Back in early August, delegates from around the world convened the World Humanist Congress at Oxford in the United Kingdom. One major activity was adopting and announcing the Oxford Declaration on Freedom of Thought and Expression. Even in our advanced modern era, we still need to point out the need for freedom of thought and expression.
The 2014 World Humanist Congress, gathered in Oxford, UK, on 8-10 August 2014, adopted the following declaration on freedom of thought and expression:
All around the world and at all times, it is freedom of thought and freedom of expression that have proved the most essential conditions for human flourishing, but every generation must face new threats to these fundamental freedoms. Knowing this, we maintain:
The right to freedom of thought and belief is one and the same right for all. The human right articulated in Article 18 of the Universal Declaration of Human Rights and elaborated elsewhere is and should be a single right, indivisible, protecting the dignity and freedom of all people by protecting their right to their personal beliefs, whatever those beliefs, religious or non-religious. As Article 7 of the Declaration says, ‘All are equal before the law and are entitled without any discrimination to equal protection of the law.’
No one anywhere should ever be forced into or out of a belief. Freedom of thought implies the right to develop, hold, examine and manifest our beliefs without coercion, and to express opinions and a worldview whether religious or non-religious, without fear of coercion. It includes the right to change our views or to reject beliefs previously held, or previously ascribed. Pressure to conform to ideologies of the state or to doctrines of religion is a tyranny. Laws that prescribe or criminalise beliefs contravene human dignity and must be abolished. Every citizen of every state has the right to demand the repeal of such laws, and all states should support those, wherever they are, who demand that their social freedoms and personal liberty be upheld.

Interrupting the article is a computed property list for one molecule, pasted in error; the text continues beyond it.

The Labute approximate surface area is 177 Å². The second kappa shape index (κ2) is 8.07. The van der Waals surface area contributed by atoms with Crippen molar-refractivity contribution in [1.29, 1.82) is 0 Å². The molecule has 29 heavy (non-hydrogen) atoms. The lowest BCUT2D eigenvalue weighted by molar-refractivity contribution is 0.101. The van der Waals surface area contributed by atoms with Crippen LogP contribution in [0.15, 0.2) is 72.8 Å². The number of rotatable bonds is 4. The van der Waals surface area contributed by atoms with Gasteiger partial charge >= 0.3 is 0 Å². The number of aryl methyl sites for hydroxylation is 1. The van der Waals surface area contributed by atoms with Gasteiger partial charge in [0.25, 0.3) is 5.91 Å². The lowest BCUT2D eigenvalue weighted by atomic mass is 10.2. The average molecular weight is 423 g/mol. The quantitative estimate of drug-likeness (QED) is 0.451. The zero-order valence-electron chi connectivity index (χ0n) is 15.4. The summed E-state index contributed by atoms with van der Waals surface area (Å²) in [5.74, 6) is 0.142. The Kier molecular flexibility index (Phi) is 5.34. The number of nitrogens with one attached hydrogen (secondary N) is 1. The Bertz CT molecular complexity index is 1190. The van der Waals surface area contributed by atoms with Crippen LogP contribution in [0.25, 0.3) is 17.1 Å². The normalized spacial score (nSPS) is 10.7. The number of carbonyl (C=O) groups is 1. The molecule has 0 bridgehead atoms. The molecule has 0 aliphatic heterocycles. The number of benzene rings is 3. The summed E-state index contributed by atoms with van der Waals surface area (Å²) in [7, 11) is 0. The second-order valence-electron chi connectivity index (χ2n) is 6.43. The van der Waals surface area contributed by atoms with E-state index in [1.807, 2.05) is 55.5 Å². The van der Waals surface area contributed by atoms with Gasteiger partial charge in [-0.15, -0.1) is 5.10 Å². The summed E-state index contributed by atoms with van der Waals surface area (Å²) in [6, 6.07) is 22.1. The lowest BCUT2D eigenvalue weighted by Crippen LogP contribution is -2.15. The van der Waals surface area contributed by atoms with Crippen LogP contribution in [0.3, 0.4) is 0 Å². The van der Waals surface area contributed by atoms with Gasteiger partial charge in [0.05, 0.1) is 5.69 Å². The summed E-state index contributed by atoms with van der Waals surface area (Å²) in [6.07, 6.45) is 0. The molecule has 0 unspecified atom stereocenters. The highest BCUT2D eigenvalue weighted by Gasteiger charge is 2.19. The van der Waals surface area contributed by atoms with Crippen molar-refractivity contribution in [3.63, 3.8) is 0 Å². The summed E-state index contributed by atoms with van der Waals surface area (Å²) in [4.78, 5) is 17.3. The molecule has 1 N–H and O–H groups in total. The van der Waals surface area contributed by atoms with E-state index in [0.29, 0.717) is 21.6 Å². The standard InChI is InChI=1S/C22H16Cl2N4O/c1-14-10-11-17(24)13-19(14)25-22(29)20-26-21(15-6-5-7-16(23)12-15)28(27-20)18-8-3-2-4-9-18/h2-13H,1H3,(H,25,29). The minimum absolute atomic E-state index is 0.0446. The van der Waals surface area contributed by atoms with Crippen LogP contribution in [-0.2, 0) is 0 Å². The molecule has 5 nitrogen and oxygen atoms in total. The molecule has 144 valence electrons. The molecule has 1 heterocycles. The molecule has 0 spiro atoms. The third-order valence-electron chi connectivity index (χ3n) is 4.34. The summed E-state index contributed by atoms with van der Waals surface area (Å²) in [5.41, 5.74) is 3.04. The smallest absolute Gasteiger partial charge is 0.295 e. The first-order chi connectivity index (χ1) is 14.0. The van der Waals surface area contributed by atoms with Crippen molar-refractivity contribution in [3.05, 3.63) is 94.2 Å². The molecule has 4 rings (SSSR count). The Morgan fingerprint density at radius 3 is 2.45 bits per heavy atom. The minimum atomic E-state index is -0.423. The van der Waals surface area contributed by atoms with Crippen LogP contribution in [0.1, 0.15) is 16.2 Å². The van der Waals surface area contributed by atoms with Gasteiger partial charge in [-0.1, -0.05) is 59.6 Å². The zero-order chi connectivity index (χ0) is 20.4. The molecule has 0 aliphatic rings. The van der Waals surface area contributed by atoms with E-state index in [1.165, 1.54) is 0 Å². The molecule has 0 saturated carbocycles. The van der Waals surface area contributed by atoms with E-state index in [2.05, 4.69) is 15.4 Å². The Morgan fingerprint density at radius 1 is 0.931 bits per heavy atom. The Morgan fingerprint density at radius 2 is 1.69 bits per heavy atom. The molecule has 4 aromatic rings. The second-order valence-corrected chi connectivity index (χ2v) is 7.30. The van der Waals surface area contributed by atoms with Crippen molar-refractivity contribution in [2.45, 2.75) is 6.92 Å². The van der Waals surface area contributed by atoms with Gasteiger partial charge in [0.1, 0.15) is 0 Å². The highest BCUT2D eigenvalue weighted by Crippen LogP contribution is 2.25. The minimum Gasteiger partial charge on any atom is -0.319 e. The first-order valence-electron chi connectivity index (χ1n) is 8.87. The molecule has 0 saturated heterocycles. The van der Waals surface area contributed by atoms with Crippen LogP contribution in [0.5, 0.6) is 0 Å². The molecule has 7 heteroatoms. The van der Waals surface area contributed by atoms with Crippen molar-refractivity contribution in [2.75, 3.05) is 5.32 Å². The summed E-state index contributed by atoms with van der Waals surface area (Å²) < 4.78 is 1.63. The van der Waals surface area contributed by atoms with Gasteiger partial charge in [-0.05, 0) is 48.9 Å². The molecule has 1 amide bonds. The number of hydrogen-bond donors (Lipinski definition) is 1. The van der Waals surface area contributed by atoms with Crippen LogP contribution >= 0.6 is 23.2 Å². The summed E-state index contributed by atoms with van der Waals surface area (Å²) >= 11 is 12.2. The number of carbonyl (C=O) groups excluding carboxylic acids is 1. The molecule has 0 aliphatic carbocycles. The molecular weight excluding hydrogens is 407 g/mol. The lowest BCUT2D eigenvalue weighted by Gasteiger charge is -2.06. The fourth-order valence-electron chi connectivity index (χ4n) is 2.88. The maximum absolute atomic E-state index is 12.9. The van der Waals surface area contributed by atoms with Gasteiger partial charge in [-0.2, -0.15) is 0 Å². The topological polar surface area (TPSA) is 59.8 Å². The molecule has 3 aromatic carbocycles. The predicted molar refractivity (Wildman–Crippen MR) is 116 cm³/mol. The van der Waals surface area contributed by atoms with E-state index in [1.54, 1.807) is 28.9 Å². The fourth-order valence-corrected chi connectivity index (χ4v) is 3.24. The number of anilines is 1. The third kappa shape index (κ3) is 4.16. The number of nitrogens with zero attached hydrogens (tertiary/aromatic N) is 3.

The right to freedom of expression is global in its scope. The human right articulated in Article 19 of the Universal Declaration of Human Rights includes the right to ‘seek, receive and impart information and ideas through any media and regardless of frontiers’. No parochial nationalism or state insecurity should prevent the global human community from fulfilling the promise of our new technologies, our mass media, our social media, and our personal access to transnational networks. States should invest adequate resources to allow their citizens’ participation in this global conversation.
There is no right not to be offended, or not to hear contrary opinions. Respect for people’s freedom of belief does not imply any duty or requirement to respect those beliefs. The expression of opposition to any beliefs, including in the form of satire, ridicule or condemnation in all media and forms is vital to critical discourse and any restraint that is exercised in this expression must be in accordance of article 29 of the Universal Declaration of Human Rights, namely to protect the rights and freedoms of others. The best response to the expression of a view we disagree with is to reply to it.Violence and censorship are never legitimate responses. All laws that criminalise language on grounds of ‘blasphemy’ or of offence to beliefs and values impede human freedom and should be abolished.